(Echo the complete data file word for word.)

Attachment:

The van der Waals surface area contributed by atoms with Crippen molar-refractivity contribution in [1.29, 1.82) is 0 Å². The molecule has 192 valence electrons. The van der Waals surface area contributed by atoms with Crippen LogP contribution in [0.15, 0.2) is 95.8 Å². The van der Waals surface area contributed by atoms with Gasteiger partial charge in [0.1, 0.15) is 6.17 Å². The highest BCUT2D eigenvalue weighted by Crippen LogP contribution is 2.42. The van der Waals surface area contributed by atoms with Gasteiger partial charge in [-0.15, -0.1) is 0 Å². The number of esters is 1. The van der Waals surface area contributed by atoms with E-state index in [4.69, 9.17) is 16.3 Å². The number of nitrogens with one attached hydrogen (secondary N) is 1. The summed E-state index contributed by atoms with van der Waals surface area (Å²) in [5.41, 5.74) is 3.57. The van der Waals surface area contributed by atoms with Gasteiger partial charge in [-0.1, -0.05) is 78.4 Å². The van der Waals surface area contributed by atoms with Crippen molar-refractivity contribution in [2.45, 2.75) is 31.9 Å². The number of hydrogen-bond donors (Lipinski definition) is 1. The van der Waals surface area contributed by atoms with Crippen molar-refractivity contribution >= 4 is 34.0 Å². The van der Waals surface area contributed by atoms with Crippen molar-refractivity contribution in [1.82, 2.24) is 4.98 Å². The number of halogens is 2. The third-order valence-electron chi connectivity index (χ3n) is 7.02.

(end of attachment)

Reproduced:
The van der Waals surface area contributed by atoms with Crippen molar-refractivity contribution in [1.29, 1.82) is 0 Å². The molecule has 192 valence electrons. The van der Waals surface area contributed by atoms with Crippen LogP contribution in [0.15, 0.2) is 95.8 Å². The van der Waals surface area contributed by atoms with Gasteiger partial charge in [0.1, 0.15) is 6.17 Å². The highest BCUT2D eigenvalue weighted by Crippen LogP contribution is 2.42. The van der Waals surface area contributed by atoms with Gasteiger partial charge in [-0.15, -0.1) is 0 Å². The number of esters is 1. The van der Waals surface area contributed by atoms with E-state index in [4.69, 9.17) is 16.3 Å². The number of nitrogens with one attached hydrogen (secondary N) is 1. The summed E-state index contributed by atoms with van der Waals surface area (Å²) in [5.41, 5.74) is 3.57. The van der Waals surface area contributed by atoms with Gasteiger partial charge in [-0.1, -0.05) is 78.4 Å². The van der Waals surface area contributed by atoms with Crippen molar-refractivity contribution in [2.45, 2.75) is 31.9 Å². The number of hydrogen-bond donors (Lipinski definition) is 1. The van der Waals surface area contributed by atoms with Crippen molar-refractivity contribution >= 4 is 34.0 Å². The van der Waals surface area contributed by atoms with Crippen molar-refractivity contribution in [1.82, 2.24) is 4.98 Å². The number of halogens is 2. The third-order valence-electron chi connectivity index (χ3n) is 7.02.